How to Teach Teens Dating Etiquette
Teen dating might not be something you want to think about since you’d rather go with the theory that your teen isn’t dating until she’s around 50. But, it’s better to prepare your teen for the world of dating than not 1.
Teen dating might not be something you want to think about since you’d rather go with the theory that your teen isn’t dating until she’s around 50. But, it’s better to prepare your teen for the world of dating than not 1. Whether you are the parent of a teen boy or girl, you need to teach your teen proper dating etiquette. This isn’t just about holding doors open for ladies and using manners during dinner; it’s about respect, courtesy and what’s appropriate when it comes to dating as a teen 1.
Be a good role model for your teen regarding the appropriate way to treat -- and be treated by -- the opposite sex, advises Dr. Gail Saltz, a psychiatrist at the New York Presbyterian Hospital. When your teen sees his dad treating you with kindness and respect, he is more likely to treat girls and women the same way. The same goes for the way you treat his father; if he sees you treating his dad with kindness and respect, he’s more likely to expect that treatment from girls and women as he gets older. He will learn compromise, friendship, love and respect when you are good role models of each.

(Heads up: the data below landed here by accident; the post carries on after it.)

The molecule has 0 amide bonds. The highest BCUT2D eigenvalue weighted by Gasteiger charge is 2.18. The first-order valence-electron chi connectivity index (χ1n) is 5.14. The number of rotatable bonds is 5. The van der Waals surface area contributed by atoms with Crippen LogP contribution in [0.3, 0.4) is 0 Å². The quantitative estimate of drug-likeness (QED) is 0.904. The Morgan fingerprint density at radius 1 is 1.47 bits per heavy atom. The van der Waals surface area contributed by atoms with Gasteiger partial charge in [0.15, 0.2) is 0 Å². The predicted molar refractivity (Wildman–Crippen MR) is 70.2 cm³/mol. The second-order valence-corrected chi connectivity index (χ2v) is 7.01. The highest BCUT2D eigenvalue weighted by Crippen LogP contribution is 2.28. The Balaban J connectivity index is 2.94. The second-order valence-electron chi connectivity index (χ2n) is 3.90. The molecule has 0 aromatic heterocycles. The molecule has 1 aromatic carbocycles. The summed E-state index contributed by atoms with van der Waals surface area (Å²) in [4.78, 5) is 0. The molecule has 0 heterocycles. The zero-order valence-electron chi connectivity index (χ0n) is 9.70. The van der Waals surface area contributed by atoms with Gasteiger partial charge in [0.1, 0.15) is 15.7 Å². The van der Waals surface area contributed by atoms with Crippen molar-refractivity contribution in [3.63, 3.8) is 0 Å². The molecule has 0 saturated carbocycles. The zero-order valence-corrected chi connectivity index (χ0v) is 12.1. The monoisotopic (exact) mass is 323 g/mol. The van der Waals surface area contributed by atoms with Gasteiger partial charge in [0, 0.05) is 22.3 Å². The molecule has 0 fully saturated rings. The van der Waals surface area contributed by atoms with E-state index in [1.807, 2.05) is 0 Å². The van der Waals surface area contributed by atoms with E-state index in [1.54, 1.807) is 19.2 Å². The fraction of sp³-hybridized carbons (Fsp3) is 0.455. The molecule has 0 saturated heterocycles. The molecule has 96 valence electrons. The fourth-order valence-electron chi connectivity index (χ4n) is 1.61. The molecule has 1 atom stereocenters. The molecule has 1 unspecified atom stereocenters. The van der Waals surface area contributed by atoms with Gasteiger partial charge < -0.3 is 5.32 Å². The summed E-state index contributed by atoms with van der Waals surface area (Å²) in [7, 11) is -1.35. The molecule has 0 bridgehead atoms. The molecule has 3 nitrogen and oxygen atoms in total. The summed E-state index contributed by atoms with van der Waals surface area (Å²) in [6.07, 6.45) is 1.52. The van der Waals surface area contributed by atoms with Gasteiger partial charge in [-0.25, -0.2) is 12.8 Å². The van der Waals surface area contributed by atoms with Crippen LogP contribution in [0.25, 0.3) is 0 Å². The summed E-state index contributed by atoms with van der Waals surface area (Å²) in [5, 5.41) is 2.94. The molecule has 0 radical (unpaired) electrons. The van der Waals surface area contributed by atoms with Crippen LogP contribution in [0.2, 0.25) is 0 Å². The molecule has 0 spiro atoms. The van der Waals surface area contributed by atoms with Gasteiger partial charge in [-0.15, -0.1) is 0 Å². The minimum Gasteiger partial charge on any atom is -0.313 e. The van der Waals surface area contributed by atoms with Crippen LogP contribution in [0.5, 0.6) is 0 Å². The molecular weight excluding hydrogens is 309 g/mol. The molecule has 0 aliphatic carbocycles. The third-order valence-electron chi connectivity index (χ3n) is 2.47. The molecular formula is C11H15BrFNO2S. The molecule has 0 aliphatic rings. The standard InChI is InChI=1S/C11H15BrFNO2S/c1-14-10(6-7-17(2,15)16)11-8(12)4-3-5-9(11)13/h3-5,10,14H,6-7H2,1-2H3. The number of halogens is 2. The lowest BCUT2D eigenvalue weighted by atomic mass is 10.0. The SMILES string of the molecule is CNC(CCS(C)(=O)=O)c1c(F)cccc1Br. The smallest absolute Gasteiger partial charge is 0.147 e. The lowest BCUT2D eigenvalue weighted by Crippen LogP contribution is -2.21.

Teach your teen self-worth, advises Dr. Phil, on his website. When she learns to be proud of herself, to respect herself and to value her self-worth, she is less likely to engage in risky dating behavior, including sex and violence. Do this by praising her good behavior, disciplining her when she misbehaves, treating her with respect and trusting her. Additionally, talk to her about her self-worth and help her build the confidence she needs to remember that her own self-worth is more important than how others perceive her.
Instill the meaning of the word no, and the conviction to say it with meaning, for both boys and girls. When it comes to teen dating etiquette, one person might be willing to go further than the other, and your teen needs to learn to say no when he or she is uncomfortable with the situation. When your teen says no, it comes off with more conviction and finality than, “I don’t know,” or, “I’m not sure." Additionally, you need to teach your teen that when his or her date says no, it is not negotiable and he or she should stop right there.
Go over the rules of teen dating etiquette with both your son and daughter. Inform your son that he should get out of the car and ring the doorbell of his date’s home so that he can meet her parents. Tell him to shake their hands and introduce himself, to be respectful and to have her home before her curfew. Tell him to keep his hands to himself, to hold doors and to engage his date in interesting conversation. Tell your daughter to invite her date in so you can meet him, to be respectful and to thank her date if he pays. Although the list is a long one, the aforementioned approaches to dating are just a few on a list of many; the bottom line is that your teen respects his date and his date's personal boundaries.
Explain to your teen why you do not want him having sex, advises Dr. Phil. Do not just tell him you don’t want him to have sex; instead, explain your reasoning behind it. Use examples, such as the statistics behind teen pregnancy, the risks of STDs, the risk of his reputation and the emotional meaning of engaging in intercourse. When you provide reasons rather than just forbidding something, your teen is more likely to consider what you are saying.
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